250k works wonders for a 5150/6505-style amp. rolls off the 120w monster to whisper quiet easily and effortlessly, no more searching with a micrometer for that "sweet spot" between postgain 1.0 and post gain 1.1 lol


3 years ago on Introduction

I am more interested in the workings of L-PAD itself. It appears to be three pots ganged on one shaft. If possible and not too much trouble, could you please let us know what is what on the internals?



4 years ago on Step 1

I need a 'Power Soak" that can handle 100 Watts and have a safety factor, like using a 100watt P.S. for a 50 watt amp. Is there any resister that I can put in series with the L-Pad ( figuring using a 8 ohm L Pad and 8 Ohm resister to match the 16 ohm impedance load) ? or would I have to use 2 L-Pads in series with only 1 of them adjustable with the other not mounted on the "face" of the P.S. ? I'd appreciate any ideas that won't roast the output stage of my amp, since my amp also acts as a space heater for my bedroom. LOL


4 years ago

To the OP, this is great! A friend and I recently came across info on power soak and was looking into it and I found your project. I've got an Egnater Rebel Mark II 30 head and a Tourmaster 212 cab. I just ordered the parts, I ordered the 100w L-pad just to be safe. I can't wait to do this project, I'm going to mount it in a pedal size box. Good info here, glad I read about the other post of using speaker cable. Thanks for he details!

I recently built an attenuator box from an L pad. I notice a faint sounding reverse feedback under the tone. It kinda of sounds like a tape being played backward under the note; very prominent when bending. The box is in between the 8 ohm input jack of my amp and my 8 ohm 1x12 greenback. The impedance matches, no extra parts, just a couple mono jacks and some 18awg wires and the Lpad.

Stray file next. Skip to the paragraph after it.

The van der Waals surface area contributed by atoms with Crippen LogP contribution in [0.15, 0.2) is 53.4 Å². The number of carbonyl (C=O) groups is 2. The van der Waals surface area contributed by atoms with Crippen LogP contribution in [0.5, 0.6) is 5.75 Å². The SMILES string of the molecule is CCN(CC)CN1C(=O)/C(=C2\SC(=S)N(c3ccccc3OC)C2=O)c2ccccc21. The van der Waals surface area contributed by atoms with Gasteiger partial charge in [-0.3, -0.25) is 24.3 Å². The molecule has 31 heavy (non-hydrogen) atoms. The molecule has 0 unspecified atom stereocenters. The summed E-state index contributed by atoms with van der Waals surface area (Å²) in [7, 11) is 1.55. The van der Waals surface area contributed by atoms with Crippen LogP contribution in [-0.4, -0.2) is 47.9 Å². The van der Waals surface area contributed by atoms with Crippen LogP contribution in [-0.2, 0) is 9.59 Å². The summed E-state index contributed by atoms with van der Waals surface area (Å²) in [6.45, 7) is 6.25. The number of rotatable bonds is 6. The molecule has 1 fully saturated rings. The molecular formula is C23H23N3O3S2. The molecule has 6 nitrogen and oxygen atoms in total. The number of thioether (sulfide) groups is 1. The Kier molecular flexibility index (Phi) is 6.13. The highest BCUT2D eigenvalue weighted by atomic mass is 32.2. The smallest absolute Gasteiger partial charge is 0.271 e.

Any ideas? It's driving me crazy!

2 replies

Sorry for the delay...
That's a very unique effect you're hearing. The Lpad shouldn't be causing this, but without hearing it - or putting a scope on the output - it's hard for me to tell what the cause may be.

I have heard a similar effect when I use my ElectroHarmonix Hum Debugger and bending notes, especially above the 12th fret. It's kind of a comb filter, in some ways like a slight chorus effect, but it's only noticeable with overdrive or distortion.

sigh... I designed mine in a box with in and out 1/4 in jacks. And connected everything up with patch cables, not speaker cables! I figured it out, it was a good learning experience. Thanks for repsonding.


4 years ago on Introduction

I'm looking to build an L-Pad for my Silvertone 1484 (which is insanely loud for it's size and age).

From what I can tell it's a 4 ohm head fed into two 8 Ohm Jensen 12"s wired in parallel.

Would I still be able to use an 8 Ohm L-pad in parallel with the existing two speakers?

This option wouldn't leave me with a consistent 4 Ohm load and I can't think of how to achieve it.

As an added side note, I'll be building this in a metal project box with 1/4" in's and out's I don't have to physically modify the cab or head. I don't think this will change anything as far as the wiring.

Any help would be greatly appreciated. I need to tame this beast!!


4 years ago on Introduction

Hello r3son8tr
I would like to ask you about building fixed level attenuators. The attenuator is to be used on a festival stage with shared cabs and personal heads. The attenuator would need to be able to accommodate common head wattages 50W, 100W, 200W as well as associated Ohms, 4ohm, 8ohm, 16ohm.

The level of attenuation only needs to be slight -3dB, then -6dB and then maybe a combination of to make 9dB if feasible. I envision a large box with simple flick switches and chains of ceramic/ sand fixed resistors found in pa speakers.

would I be right in thinking the box would need potentially 9 sets of resistor chains for just -3dB at all options and then another 9 resistor chains for a further -3dB?

how would I go about calculating the resistors I would need at the many different requirements?


5 years ago on Introduction

This is a good topic- been thinking about buying a new amp that has the ability to "soak" up power and play at reasonable levels. I saw a couple people asking about this for their solid state amps- I don't think a feature like this will do anything for the sound will it? The overall principle of having a power soak on your system is to be able to drive the power tubes very hard in order to get the tone and sustain that you want. With solid state amps, the tone is not affected by the volume control really- it's all pre-gain vs gain ratios. Maybe I'm wrong, but I think anyone putting this on a solid state amp will be dissapointed at the outcome..